I am a Related Service Counselor for students in grades K-12. I primarily work with students who have emotional disabilities, social skills deficits, and/or Autism. I mainly work one-on-one with students but I also run a social skills group once per month. We talk about how to recognize these feelings in our bodies before they get too big and how they can cope with them.

  127. Sara Cicelske says:

    Liked on Facebook

  128. Elizabeth Levesque says:

    I use books always to help students/children deal with tricky feelings and emotions. Listening to the story gives them time to reflect, listen, see that others can have the same problems and to see that there are different ways to deal with the problem. I am always on the lookout for new books and resources.

  129. June Sims says:

    I do mindfulness activities with my students and incorporate SEL lessons to help with coping skills.

  130. Christie Wolfe says:

    I am an Elementary School Counselor of nearly 600 students. These books address conversations that I frequently have with students. I love using books with students as it is an easy way to discuss real issues.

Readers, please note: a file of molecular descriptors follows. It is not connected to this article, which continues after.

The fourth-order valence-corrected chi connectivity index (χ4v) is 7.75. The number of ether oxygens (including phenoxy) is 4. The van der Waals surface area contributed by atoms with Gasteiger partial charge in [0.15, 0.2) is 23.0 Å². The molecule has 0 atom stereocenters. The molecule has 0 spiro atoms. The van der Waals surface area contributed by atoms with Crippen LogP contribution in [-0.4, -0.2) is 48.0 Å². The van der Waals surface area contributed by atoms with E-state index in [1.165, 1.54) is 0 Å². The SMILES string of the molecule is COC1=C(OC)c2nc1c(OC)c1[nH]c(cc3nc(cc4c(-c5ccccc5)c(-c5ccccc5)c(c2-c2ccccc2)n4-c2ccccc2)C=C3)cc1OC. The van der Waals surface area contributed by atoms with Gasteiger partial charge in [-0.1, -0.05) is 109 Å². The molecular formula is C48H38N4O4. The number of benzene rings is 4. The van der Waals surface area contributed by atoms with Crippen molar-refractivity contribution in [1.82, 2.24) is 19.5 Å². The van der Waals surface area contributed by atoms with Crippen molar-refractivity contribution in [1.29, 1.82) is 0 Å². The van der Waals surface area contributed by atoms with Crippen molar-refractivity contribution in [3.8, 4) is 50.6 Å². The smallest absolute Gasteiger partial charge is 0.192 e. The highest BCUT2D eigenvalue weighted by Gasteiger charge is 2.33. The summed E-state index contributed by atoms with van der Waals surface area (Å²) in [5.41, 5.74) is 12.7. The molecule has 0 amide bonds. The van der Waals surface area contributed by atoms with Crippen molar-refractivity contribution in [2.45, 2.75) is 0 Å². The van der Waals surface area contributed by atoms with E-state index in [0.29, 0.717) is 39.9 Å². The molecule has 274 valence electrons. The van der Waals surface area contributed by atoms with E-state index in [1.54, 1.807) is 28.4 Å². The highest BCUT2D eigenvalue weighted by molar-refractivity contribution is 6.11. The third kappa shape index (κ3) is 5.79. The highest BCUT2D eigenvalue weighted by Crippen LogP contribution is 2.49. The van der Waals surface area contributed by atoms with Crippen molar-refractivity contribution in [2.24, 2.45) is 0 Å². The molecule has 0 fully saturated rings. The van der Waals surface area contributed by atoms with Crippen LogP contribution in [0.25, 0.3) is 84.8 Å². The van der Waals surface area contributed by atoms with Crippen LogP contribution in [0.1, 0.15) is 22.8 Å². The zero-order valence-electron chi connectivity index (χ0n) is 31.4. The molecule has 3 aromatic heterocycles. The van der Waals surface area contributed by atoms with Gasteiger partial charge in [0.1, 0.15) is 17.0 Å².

131. Rebecca Palmer says:

    I’m a school social worker and I help kids cope with challenges by listening to their concerns, empowering them to make decisions, and teaching them practical coping skills that they can use.

  132. shantrell webb says:

    Hello my name is Shantrell Webb, I am a teacher with Head Start so I help children when they come to school upset and angry. I like to get on my children eye leave and ask questions like I see you not feeling good today. Can you tell me what is wrong so that I can help you feel better. We have a cozy spot in our classroom filled with different little objects to help children feel better and solve problems.

  133. Erin Swinney says:

    I’m an elementary school counselor and it starts in Kindergarten by teaching kids how to name their emotions! Once students can notice, identify, and name emotions, they are ready to learn how to manage them.

  134. Katharine Gindin says:

    following on facebook.

  135. Katharine Gindin says:

    following on pinterest.

  136. Katharine Gindin says:

    I love using books because kids love being understood and the characters validate feelings the kids experience in a way that is non-threatening.

  137. Shannon Malone says:

    I am a K-8 Reading Interventionist. Our school has designated calming corners in each classroom that the students have been taught how to use appropriately. They identify their feelings and then choose a calming tool to help them self-regulate.

  138. Hughena Covill says: